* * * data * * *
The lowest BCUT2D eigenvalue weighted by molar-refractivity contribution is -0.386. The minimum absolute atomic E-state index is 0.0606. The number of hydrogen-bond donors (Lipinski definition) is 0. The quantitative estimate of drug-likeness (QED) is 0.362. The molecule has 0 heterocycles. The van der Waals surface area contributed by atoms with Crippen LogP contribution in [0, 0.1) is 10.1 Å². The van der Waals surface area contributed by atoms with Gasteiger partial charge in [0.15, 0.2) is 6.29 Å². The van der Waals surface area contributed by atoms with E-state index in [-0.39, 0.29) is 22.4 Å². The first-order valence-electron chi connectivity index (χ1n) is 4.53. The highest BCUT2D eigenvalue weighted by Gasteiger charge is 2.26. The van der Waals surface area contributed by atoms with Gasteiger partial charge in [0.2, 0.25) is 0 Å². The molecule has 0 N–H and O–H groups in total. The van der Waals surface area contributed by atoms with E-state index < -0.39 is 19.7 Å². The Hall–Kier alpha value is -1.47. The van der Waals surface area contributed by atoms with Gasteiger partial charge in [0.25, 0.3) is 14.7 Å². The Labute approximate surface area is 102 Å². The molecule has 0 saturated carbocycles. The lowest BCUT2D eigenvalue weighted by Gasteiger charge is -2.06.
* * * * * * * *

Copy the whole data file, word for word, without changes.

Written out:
The lowest BCUT2D eigenvalue weighted by molar-refractivity contribution is -0.386. The minimum absolute atomic E-state index is 0.0606. The number of hydrogen-bond donors (Lipinski definition) is 0. The quantitative estimate of drug-likeness (QED) is 0.362. The molecule has 0 heterocycles. The van der Waals surface area contributed by atoms with Crippen LogP contribution in [0, 0.1) is 10.1 Å². The van der Waals surface area contributed by atoms with Gasteiger partial charge in [0.15, 0.2) is 6.29 Å². The van der Waals surface area contributed by atoms with E-state index in [-0.39, 0.29) is 22.4 Å². The first-order valence-electron chi connectivity index (χ1n) is 4.53. The highest BCUT2D eigenvalue weighted by Gasteiger charge is 2.26. The van der Waals surface area contributed by atoms with Gasteiger partial charge in [0.2, 0.25) is 0 Å². The molecule has 0 N–H and O–H groups in total. The van der Waals surface area contributed by atoms with E-state index < -0.39 is 19.7 Å². The Hall–Kier alpha value is -1.47. The van der Waals surface area contributed by atoms with Gasteiger partial charge in [0.25, 0.3) is 14.7 Å². The Labute approximate surface area is 102 Å². The molecule has 0 saturated carbocycles. The lowest BCUT2D eigenvalue weighted by Gasteiger charge is -2.06.